YEM: What was your experience like working with each of the directors on set? Did you get to see anyone while recording or was it just you in a booth saying lines?
Libby: Everyone I worked with on this project was so kind and amazingly talented at what they do. When I recorded dialogue I worked with our Executive producer, who is also one of the writers, Chelsea Beyl, and our dialogue director, Maria Estrada. When I worked on music it was with Chelsea and our composer John Kavanaugh. They were all so nice and we had a lot of fun getting to know each other. Due to the pandemic we did not meet in person. I recorded from the booth in the recording studio and they were on a big television screen in front of me via Zoom. They could see and hear me and I could see and hear them but we were all int different locations. I hope I get to meet them in person one day!
YEM: Are there any big similarities or contrasts between you and Alice?
Libby: Alice and I are both very curious and our friends and family are very important to us. Alice loves to bake things to bring happiness and spread joy to those around her. I love to make gifts for my friends too but it is usually little notes and recently I have been having fun making beaded jewelry. Alice is more adventurous than I am. That is something I admire about her. She is always willing to try new things. I tend to be a little more cautious.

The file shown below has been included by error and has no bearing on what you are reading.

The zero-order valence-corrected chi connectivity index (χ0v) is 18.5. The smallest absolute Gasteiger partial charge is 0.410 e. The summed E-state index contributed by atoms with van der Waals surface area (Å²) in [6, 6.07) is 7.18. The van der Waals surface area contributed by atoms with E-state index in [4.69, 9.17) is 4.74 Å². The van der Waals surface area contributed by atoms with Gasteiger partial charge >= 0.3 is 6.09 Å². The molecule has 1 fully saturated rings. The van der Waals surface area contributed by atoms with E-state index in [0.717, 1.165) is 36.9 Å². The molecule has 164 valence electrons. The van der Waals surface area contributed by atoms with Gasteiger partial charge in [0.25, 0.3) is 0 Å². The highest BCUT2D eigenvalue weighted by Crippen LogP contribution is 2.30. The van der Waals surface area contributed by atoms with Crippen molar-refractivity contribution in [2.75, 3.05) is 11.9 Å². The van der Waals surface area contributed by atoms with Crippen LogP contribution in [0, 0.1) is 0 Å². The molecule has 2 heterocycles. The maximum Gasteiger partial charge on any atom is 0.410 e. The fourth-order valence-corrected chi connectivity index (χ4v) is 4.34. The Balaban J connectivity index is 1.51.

YEM: What was your favorite part about being a part of this show?
Libby: Even though I have not met all of them in person (yet), my favorite part of working on this show has been the people I have had the opportunity to work with. Everyone is so passionate, dedicated, and fun. Meeting some of my fellow cast mates during the EPA was definitely a highlight. I sat on a panel with Donald Faison and Bobby Moynahan, who are both hilarious as well as the amazingly talented Eden Espinoza.
YEM: What would you like for viewers to take away from this series?
Libby: I would like viewers to take away the importance of community. Each person is a unique part of their community and can bring something no one else can. I would also like people to see the power of kindness and how small acts of kindness can have a big impact on others.
YEM: Did you have a specific process for getting into the character of Alice?